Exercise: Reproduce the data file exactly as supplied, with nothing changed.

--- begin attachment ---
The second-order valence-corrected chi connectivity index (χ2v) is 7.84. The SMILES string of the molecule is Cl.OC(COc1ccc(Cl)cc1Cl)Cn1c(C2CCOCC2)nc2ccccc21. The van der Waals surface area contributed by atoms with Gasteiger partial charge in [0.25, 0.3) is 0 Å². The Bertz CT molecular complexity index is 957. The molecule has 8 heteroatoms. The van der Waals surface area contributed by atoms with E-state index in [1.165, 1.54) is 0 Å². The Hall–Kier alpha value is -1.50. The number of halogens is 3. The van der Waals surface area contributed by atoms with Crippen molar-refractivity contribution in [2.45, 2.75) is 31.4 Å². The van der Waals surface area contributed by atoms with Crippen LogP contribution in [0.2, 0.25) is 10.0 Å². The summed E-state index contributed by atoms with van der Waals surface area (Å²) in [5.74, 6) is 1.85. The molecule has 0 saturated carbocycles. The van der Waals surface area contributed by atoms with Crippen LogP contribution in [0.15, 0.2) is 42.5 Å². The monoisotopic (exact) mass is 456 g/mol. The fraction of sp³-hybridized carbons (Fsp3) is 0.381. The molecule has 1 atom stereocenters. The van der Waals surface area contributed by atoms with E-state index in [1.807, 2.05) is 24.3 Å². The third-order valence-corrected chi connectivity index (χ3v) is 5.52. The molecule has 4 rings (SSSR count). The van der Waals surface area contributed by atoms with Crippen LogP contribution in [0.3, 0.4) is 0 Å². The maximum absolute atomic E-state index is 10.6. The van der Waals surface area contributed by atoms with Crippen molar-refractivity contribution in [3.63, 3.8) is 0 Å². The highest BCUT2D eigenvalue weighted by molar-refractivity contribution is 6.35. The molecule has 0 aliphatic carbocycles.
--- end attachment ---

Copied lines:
The second-order valence-corrected chi connectivity index (χ2v) is 7.84. The SMILES string of the molecule is Cl.OC(COc1ccc(Cl)cc1Cl)Cn1c(C2CCOCC2)nc2ccccc21. The van der Waals surface area contributed by atoms with Gasteiger partial charge in [0.25, 0.3) is 0 Å². The Bertz CT molecular complexity index is 957. The molecule has 8 heteroatoms. The van der Waals surface area contributed by atoms with E-state index in [1.165, 1.54) is 0 Å². The Hall–Kier alpha value is -1.50. The number of halogens is 3. The van der Waals surface area contributed by atoms with Crippen molar-refractivity contribution in [2.45, 2.75) is 31.4 Å². The van der Waals surface area contributed by atoms with Crippen LogP contribution in [0.2, 0.25) is 10.0 Å². The summed E-state index contributed by atoms with van der Waals surface area (Å²) in [5.74, 6) is 1.85. The molecule has 0 saturated carbocycles. The van der Waals surface area contributed by atoms with Crippen LogP contribution in [0.15, 0.2) is 42.5 Å². The monoisotopic (exact) mass is 456 g/mol. The fraction of sp³-hybridized carbons (Fsp3) is 0.381. The molecule has 1 atom stereocenters. The van der Waals surface area contributed by atoms with E-state index in [1.807, 2.05) is 24.3 Å². The third-order valence-corrected chi connectivity index (χ3v) is 5.52. The molecule has 4 rings (SSSR count). The van der Waals surface area contributed by atoms with Crippen LogP contribution in [0.3, 0.4) is 0 Å². The maximum absolute atomic E-state index is 10.6. The van der Waals surface area contributed by atoms with Crippen molar-refractivity contribution in [3.63, 3.8) is 0 Å². The highest BCUT2D eigenvalue weighted by molar-refractivity contribution is 6.35. The molecule has 0 aliphatic carbocycles.